We adapted operating procedures so they aligned with the guidelines to prioritize health and safety. The changes we made included creating consistent pods so groups weren’t mixing, physically distancing while sending a message that we all are still connected, and adding in a ton more cleaning and sanitizing. We also reduced capacity by just running two of our three classrooms. We kept the same number of staff, however, so that we don’t have to stress and can support each other if one of us has to stay home with our own kids who are sick or in quarantine. As a nature-based, play-based program we have acres of outside exploration space and are already typically outside a lot. We increased our emphasis on being in nature. The space to get out in the woods, rivers, fields was really helpful, supportive and healing for all of us. The best part is that the kids adapted so easily and quickly to all of the changes. Better than we did! 

Why did you decide to go above & beyond to contribute to our community? 
We recognize how important being part of our school family is for the health, well-being and development of kids, and how essential it is for our kids and families to have a space away from home where kids feel safe and nurtured. All the effort and stresses to reopen with a little risk as possible were worth it when we saw how happy the kids were and how appreciative the families were so they could get back to work themselves.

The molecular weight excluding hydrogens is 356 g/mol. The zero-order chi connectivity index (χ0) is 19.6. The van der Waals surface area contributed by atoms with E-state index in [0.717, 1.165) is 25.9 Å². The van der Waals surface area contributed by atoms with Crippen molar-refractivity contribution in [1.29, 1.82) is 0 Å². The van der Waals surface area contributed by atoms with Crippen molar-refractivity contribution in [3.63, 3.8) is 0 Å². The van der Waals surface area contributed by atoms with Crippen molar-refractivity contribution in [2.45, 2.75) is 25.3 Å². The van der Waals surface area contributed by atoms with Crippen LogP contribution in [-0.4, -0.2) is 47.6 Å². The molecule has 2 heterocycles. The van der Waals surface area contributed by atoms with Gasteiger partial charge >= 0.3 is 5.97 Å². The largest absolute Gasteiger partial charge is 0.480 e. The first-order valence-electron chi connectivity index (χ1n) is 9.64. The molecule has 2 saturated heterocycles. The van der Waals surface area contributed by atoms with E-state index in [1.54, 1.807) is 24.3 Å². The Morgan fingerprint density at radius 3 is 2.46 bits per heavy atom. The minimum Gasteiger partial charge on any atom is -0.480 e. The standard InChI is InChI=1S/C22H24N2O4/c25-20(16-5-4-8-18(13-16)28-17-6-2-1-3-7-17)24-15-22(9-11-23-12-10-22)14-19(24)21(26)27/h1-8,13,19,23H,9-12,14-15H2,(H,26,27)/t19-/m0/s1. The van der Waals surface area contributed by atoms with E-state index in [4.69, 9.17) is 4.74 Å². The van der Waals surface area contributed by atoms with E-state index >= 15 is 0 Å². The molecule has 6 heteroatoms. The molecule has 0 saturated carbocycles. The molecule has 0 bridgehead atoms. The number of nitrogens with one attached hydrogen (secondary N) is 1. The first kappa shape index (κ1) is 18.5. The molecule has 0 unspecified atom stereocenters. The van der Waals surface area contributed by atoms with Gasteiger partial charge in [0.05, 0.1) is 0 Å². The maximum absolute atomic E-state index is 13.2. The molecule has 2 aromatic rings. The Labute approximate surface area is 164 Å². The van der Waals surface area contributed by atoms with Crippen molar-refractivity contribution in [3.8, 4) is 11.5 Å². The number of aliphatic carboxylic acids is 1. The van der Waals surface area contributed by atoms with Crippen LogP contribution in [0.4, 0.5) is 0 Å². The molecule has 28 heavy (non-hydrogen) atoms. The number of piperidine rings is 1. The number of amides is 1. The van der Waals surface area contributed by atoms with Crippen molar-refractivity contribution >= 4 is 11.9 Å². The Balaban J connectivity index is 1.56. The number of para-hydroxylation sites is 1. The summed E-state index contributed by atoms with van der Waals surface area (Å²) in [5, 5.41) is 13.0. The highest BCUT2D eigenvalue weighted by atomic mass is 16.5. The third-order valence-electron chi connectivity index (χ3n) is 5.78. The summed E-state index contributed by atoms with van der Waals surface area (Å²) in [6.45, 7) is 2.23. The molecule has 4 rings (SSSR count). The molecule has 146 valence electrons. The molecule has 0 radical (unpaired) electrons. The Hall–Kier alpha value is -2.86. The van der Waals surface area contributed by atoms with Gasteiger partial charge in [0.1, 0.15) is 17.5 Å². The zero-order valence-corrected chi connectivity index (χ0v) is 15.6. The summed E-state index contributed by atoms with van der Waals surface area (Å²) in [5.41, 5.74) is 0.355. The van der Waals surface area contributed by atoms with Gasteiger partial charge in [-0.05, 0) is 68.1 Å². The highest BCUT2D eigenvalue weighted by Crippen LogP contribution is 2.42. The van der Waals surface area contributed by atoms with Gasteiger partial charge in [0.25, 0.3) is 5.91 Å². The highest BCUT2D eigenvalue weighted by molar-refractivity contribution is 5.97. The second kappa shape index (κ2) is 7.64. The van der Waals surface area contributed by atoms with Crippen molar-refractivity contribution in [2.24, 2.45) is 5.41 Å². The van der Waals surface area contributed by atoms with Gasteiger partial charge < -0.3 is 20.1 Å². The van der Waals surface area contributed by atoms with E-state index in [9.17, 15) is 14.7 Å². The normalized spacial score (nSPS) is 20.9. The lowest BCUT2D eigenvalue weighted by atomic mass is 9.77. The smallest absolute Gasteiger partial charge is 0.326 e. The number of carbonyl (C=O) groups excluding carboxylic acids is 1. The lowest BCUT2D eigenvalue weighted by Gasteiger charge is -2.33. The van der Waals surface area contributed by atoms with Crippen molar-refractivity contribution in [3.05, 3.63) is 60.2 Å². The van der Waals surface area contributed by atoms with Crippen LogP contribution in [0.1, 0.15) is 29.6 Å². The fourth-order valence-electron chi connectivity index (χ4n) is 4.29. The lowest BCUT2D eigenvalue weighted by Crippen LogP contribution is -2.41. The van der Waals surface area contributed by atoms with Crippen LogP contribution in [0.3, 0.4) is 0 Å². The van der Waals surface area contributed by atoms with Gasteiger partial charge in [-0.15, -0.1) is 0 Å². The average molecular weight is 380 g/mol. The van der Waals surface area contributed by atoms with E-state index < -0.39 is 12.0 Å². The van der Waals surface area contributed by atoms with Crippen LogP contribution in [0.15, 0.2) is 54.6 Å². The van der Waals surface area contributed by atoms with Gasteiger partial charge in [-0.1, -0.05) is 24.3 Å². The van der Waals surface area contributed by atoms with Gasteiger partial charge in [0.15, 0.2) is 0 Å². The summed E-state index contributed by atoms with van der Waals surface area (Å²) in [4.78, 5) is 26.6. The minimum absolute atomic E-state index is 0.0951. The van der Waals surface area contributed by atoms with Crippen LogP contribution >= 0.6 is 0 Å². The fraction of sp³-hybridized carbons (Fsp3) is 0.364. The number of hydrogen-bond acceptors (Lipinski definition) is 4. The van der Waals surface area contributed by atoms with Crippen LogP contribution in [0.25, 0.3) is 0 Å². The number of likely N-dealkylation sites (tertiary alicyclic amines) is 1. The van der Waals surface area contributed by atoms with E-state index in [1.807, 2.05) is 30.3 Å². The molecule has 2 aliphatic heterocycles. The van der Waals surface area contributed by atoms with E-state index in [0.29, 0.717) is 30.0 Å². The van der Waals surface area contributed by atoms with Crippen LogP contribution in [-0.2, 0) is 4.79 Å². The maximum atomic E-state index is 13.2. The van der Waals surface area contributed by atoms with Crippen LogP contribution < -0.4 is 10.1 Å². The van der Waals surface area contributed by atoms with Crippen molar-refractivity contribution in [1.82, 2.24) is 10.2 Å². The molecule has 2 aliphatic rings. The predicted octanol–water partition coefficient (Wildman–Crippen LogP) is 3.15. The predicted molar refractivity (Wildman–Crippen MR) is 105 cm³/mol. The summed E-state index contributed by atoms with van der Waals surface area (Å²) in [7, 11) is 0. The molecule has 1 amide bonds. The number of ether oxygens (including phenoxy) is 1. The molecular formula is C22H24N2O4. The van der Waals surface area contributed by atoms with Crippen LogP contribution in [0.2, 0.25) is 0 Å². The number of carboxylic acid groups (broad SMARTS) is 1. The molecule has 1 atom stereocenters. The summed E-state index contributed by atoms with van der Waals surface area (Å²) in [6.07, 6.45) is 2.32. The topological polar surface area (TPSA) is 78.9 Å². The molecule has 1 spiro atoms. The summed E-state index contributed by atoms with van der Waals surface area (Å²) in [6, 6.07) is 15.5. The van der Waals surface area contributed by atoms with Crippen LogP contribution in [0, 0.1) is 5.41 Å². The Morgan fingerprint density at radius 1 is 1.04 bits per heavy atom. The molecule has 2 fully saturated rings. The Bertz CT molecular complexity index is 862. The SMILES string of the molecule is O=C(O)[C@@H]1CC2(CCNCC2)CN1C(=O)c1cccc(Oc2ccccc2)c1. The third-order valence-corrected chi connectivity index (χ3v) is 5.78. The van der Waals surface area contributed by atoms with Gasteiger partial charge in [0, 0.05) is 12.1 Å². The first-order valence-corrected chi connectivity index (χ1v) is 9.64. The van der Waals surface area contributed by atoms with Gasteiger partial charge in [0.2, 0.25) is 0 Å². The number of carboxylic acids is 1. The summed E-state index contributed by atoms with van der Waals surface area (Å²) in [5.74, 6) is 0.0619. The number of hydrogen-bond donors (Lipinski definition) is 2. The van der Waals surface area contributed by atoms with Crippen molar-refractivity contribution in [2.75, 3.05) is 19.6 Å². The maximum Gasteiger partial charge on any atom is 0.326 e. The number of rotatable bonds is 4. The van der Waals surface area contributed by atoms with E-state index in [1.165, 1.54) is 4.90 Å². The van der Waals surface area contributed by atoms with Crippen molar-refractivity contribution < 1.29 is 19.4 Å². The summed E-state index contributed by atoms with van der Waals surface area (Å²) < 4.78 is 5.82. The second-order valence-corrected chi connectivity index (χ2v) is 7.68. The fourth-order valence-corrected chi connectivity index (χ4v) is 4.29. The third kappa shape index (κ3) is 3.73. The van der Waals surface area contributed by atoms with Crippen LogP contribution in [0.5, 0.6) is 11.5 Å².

Where do you see examples of the idea that ‘Chaffee’s Got Heart’?
In addition to all the businesses and individuals who have shared their services, knowledge, and expertise for the greater good, I want to mention the collaboration between several local schools. We are fortunate to work with the Salida Early Childhood Center, Son Shine Inn and Poncha Springs Schoolhouse. Together, we’ve waded through the guidance, which has continually changed since the beginning of the pandemic. We’ve been able to reflect on our collective knowledge of best practices for young children and families, and to share ideas on what adaptations need to be made to minimize risks and keep our schools open and as safe and healthy as possible. In addition, the Salida School District, Chaffee County Public Health, Chaffee County Early Childhood Council and our local SBCC have provided invaluable resources and support to help get us through to the other side of these challenging times. So many people have stepped up for our community! Chaffee definitely has huge heart! 

What’s your biggest takeaway from 2020? 
We are all essential! Everyone brings their unique talents, knowledge and passion to the table to make our community vibrant. This creates a wonderful place for our children to grow and thrive. 

Cool Tidbits: 
Discovery Ranch has been serving our community since 2004.